Emaneska’s Long Winter remains as bitter as a blade between the ribs. War is fast approaching. Gods and daemons are hovering on the horizon. Long-lost revelations arrive to haunt the lives of three men.
The Pale Kings are rising.
While Farden busies himself digging up his past in the strange deserts of Paraia, the storm-clouds begin to gather for Durnus, Elessi, Cheska, and Modren.
Together with Farfallen and his Sirens, they must fight to survive against the Long Winter, the vicious machinations of the new Arkmage, and the arrival of something much deadlier than both combined. War, deception, and murder are quickly becoming the only paths to salvation…
WARNING: This review contains spoilers for the first book in the Emaneska series and some slight spoilers for this book. If you want to remain unspoiled, please click away or skip to the last paragraph.
A fortnight ago, I reviewed the first in Ben Galley’s Emaneska series, The Written. It was rather an occasion, as it was the first self-pubbed book I’ve ever reviewed and it was an interesting experiment. While on the whole I’d enjoyed the novel, I did have some issues with it; some of them perhaps due to first-novel-itis, others due to the author’s stylistic choices. Still, I started Pale Kings looking forward to finding out what happened to Farden and company and to see whether he’d be able to save Emaneska. Unfortunately, while some of my niggles from the previous books were solved, others remained; Pale Kings made for another mixed reading experience, because even if there were some major things that bothered me, Galley writes a compelling tale and I did get invested in the characters.
So let’s start off with the problems I had with the book. As with The Written Galley’s prose is lavender and he tends to be rather more elaborate with his descriptions than necessary – or desirable in my case – but as mentioned in my previous review, whether you find this a problem is very much a case of personal taste. There is still a lot of head-hopping, though it’s less confusing this time around, and Galley still makes the stylistic choices that bothered me in the previous book, but they were less intrusive this time around. One thing that did catch my eye this time around was the way the narrator intruded upon the story more, quite often turning omniscient, instead of limited. The narrator gave summations and foreshadows events in a way that felt intrusive rather than organic and a lot of the time it happened at shifts in the narrative, which made these feel clunky.
One problem that unfortunately carried over from the previous book is again Galley’s treatment of the female characters. As before, we have the three characters of Elessi, Cheska, and Svarta, who mostly have the same problems as before. And Cheska, who seemed to gain some agency by the end of the first book, basically loses all of it again in this one, which was disappointing. We also get three new female characters. The first is Lerel, a pupil of Farden’s uncle, but her role in the story is minimal and while it turns out she was around in the previous book all along, there is a lot of potential wasted in this character and I really hope she gets to be stronger, or more in the foreground, in the final book in the series. The second is General Agfrey, a Skölgarder, who is basically shown as very ugly, mannish, and cruel. Lastly, the is Lilith, another bad guy, who is introduced as a crone and a seer, but turns into more. She does have agency, but again, like Agfrey feels a little clichéd. In all, I found them disappointing.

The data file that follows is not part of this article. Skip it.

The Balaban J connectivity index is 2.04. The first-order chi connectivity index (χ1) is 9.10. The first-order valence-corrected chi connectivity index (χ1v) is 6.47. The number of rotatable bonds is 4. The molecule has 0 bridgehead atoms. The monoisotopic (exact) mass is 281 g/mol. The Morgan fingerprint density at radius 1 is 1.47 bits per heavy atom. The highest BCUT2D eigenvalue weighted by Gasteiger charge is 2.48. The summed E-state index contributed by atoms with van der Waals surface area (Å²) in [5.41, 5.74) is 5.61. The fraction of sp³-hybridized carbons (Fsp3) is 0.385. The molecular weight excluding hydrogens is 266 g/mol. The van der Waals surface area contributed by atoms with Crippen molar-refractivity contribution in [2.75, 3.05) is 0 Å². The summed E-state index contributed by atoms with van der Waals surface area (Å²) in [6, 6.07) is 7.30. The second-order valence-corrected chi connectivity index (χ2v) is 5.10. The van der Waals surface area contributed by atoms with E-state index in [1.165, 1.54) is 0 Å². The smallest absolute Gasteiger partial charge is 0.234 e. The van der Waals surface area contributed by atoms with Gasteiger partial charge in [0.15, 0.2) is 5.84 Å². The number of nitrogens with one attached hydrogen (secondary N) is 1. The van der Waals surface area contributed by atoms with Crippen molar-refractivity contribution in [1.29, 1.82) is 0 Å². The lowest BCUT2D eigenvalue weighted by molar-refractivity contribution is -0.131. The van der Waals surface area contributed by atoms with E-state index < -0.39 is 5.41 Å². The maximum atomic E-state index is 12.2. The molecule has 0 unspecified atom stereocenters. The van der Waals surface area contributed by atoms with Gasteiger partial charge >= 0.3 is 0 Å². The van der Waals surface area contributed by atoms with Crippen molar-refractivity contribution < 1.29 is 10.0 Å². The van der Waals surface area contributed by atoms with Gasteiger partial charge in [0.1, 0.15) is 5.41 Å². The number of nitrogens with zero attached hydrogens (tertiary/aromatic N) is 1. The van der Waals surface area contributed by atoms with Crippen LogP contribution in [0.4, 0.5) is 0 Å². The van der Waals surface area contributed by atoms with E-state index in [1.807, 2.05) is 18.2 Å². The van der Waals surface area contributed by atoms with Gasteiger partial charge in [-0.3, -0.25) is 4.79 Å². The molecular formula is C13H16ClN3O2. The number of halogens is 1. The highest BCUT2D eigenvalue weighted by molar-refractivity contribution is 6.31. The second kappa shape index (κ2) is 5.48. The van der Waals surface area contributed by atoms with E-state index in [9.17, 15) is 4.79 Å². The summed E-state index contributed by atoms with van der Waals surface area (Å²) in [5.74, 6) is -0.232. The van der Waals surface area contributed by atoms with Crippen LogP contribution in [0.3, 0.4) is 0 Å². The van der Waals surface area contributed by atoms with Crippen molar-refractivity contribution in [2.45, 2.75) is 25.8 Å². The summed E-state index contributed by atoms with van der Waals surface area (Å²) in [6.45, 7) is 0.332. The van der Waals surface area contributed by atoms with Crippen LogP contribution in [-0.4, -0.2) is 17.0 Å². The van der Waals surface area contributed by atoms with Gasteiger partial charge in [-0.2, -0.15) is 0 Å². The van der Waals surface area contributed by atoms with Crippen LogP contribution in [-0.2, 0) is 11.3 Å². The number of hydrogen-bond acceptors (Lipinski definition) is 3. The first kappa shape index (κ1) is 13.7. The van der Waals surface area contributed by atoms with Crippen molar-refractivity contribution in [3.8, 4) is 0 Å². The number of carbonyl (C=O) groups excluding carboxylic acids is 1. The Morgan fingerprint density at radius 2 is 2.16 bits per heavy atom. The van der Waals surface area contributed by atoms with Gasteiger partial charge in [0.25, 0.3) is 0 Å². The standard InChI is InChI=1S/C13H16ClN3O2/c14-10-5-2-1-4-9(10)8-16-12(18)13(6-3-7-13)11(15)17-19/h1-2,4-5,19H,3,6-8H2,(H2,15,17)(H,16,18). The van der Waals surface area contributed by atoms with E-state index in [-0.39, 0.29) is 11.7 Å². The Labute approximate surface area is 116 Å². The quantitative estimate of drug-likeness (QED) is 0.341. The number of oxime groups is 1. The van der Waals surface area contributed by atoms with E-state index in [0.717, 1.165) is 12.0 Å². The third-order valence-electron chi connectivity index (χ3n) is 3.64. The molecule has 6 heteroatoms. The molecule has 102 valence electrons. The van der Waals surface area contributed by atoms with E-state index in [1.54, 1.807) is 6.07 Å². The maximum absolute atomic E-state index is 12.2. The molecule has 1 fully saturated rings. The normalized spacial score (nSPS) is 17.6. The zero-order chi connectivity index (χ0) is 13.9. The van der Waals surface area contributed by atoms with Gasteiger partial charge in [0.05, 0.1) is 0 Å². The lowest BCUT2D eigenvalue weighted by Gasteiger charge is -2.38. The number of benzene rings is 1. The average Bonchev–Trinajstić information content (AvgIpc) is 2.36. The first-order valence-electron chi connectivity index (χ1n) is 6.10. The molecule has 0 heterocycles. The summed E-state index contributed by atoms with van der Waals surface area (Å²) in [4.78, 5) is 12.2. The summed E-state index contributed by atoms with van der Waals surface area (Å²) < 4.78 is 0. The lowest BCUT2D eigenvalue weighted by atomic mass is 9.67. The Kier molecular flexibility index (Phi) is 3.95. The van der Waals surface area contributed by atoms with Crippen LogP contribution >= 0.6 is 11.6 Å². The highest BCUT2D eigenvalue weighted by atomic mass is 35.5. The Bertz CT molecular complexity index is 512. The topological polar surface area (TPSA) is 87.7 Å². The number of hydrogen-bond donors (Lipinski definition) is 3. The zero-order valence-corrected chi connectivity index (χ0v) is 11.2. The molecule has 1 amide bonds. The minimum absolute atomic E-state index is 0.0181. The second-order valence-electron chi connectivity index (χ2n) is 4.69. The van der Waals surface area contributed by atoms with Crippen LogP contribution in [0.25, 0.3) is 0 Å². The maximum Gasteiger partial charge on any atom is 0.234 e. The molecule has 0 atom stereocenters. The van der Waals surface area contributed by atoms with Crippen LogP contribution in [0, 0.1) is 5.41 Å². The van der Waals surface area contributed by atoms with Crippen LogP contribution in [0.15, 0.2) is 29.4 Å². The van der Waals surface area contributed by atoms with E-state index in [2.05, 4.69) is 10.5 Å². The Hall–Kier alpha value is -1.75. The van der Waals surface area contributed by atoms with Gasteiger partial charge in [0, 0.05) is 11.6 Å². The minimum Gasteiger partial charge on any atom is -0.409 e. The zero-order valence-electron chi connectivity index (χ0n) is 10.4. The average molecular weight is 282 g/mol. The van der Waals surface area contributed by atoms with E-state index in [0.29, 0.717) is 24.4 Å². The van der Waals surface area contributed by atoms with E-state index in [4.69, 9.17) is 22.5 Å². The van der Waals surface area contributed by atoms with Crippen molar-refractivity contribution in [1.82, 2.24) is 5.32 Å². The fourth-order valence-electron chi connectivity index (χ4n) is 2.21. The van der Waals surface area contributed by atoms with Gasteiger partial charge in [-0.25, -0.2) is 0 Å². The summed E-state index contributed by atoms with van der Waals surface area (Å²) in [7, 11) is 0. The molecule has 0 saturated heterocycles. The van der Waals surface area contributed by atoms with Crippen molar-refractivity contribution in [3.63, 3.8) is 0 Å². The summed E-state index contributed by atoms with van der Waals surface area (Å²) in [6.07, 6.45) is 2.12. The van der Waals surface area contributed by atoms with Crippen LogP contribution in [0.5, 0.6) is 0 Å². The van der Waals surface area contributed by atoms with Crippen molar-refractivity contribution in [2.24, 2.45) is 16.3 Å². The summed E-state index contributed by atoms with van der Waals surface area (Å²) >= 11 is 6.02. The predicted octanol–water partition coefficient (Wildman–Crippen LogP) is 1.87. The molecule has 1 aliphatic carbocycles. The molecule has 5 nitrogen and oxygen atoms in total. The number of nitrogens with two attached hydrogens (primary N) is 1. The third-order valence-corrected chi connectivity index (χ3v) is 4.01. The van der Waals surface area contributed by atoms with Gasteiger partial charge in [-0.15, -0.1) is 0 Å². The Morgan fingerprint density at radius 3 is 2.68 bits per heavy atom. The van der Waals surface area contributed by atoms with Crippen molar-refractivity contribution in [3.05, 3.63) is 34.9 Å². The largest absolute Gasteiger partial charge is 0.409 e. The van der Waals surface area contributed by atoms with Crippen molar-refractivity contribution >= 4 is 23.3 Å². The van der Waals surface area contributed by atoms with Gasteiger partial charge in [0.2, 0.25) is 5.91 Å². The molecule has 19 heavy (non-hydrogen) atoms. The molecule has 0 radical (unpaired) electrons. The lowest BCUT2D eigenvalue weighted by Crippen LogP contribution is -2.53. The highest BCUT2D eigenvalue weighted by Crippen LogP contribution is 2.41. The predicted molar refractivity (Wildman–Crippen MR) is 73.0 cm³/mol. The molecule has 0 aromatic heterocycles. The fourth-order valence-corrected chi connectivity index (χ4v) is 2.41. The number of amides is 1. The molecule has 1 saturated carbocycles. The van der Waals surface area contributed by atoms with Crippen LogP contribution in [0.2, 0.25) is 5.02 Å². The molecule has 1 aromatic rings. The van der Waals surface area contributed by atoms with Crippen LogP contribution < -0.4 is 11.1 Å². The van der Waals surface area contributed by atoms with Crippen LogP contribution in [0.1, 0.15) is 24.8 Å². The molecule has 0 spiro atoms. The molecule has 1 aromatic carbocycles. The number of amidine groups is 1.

There was one line in the book that just completely shook me out of the narrative and when I say it shook me, I mean it picked me up, rattled me until my eyes closed and then closed the book. And wasn’t because it was a bad line exactly, but because it so blatantly was an homage to Tolkien that I just blinked. The line? “‘Be on the lookout for strangers, and on the dawn of the fifth day watch for dragons in the sky to the north,’ she said.” In no other part of either of his books I’ve read so far does Galley show his influences so blatantly. I mean, I think I could guess at some of his inspirations, but this was just so totally revealing, it really bothered me. Luckily it was a onetime thing and I quickly managed to get back into the story.
Writing this review, it seems as if I really disliked the book, which really isn’t the case. The story is good and there were some very interesting plot developments. Galley further deepens his world by showing us some of its history and creation myths, revealing more about the daemons and the gods in the process. We also get a fabulous new creature in the form of Ilios, the gryphon. I loved Galley’s incarnation of this beast, the fact that he couldn’t speak like a human, that he could only communicate mind-to-mind and mostly through dreams. He was one of my favourite things about the book. Another great addition is Tyrfing, Farden’s uncle. I loved this broken, damaged man and the way he pulls himself together – or rather is badgered into it by Ilios – and takes his place in the ranks of the players allied to save the world from Vice’s grip. Durnus’ development and the decisions he has to make are fascinating too and I found them quite original.
In reading Pale Kings, it turns out that I can forgive a lot of stylistic problems as long as the story is good. Unfortunately, there wasn’t as much growth from the previous book to this one and not all of the first novel flaws were gone, but once again, Galley proves he can tell a story. Despite Galley and myself perhaps not being the best fit stylistically, I do want to know how this story ends, so one could say that the author has done his job well. Pale Kings is a solid successor to The Written and I’m looking forward to finding out how Farden’s story ends in The Dead Stars, which is expected somewhere in 2013.
This book was provided for review by the author.